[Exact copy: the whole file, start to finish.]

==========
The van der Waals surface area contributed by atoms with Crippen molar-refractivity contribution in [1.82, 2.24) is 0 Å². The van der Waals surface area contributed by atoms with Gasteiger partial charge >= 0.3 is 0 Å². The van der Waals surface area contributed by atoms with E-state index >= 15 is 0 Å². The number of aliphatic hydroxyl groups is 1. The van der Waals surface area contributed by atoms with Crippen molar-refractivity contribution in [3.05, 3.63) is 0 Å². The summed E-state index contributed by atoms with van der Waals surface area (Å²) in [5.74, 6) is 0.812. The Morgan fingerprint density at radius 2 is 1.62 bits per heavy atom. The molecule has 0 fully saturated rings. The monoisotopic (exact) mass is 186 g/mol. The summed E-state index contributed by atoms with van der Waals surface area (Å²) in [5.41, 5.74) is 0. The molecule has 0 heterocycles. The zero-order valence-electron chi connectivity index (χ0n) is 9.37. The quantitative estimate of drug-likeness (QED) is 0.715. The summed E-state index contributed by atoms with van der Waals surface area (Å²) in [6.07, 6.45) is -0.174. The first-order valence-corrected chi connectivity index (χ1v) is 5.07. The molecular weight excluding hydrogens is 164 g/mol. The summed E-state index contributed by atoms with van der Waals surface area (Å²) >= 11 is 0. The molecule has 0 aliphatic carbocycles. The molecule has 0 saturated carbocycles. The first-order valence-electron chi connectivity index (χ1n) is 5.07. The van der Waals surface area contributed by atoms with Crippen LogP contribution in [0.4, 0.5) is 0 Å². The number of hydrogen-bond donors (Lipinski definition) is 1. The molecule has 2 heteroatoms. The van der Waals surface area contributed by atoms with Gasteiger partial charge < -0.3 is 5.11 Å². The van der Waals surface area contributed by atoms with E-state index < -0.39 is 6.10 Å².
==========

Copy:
The van der Waals surface area contributed by atoms with Crippen molar-refractivity contribution in [1.82, 2.24) is 0 Å². The van der Waals surface area contributed by atoms with Gasteiger partial charge >= 0.3 is 0 Å². The van der Waals surface area contributed by atoms with E-state index >= 15 is 0 Å². The number of aliphatic hydroxyl groups is 1. The van der Waals surface area contributed by atoms with Crippen molar-refractivity contribution in [3.05, 3.63) is 0 Å². The summed E-state index contributed by atoms with van der Waals surface area (Å²) in [5.74, 6) is 0.812. The Morgan fingerprint density at radius 2 is 1.62 bits per heavy atom. The molecule has 0 fully saturated rings. The monoisotopic (exact) mass is 186 g/mol. The summed E-state index contributed by atoms with van der Waals surface area (Å²) in [5.41, 5.74) is 0. The molecule has 0 heterocycles. The zero-order valence-electron chi connectivity index (χ0n) is 9.37. The quantitative estimate of drug-likeness (QED) is 0.715. The summed E-state index contributed by atoms with van der Waals surface area (Å²) in [6.07, 6.45) is -0.174. The first-order valence-corrected chi connectivity index (χ1v) is 5.07. The molecular weight excluding hydrogens is 164 g/mol. The summed E-state index contributed by atoms with van der Waals surface area (Å²) >= 11 is 0. The molecule has 0 aliphatic carbocycles. The molecule has 0 saturated carbocycles. The first-order valence-electron chi connectivity index (χ1n) is 5.07. The van der Waals surface area contributed by atoms with Crippen LogP contribution in [0.4, 0.5) is 0 Å². The number of hydrogen-bond donors (Lipinski definition) is 1. The molecule has 2 heteroatoms. The van der Waals surface area contributed by atoms with Gasteiger partial charge < -0.3 is 5.11 Å². The van der Waals surface area contributed by atoms with E-state index < -0.39 is 6.10 Å².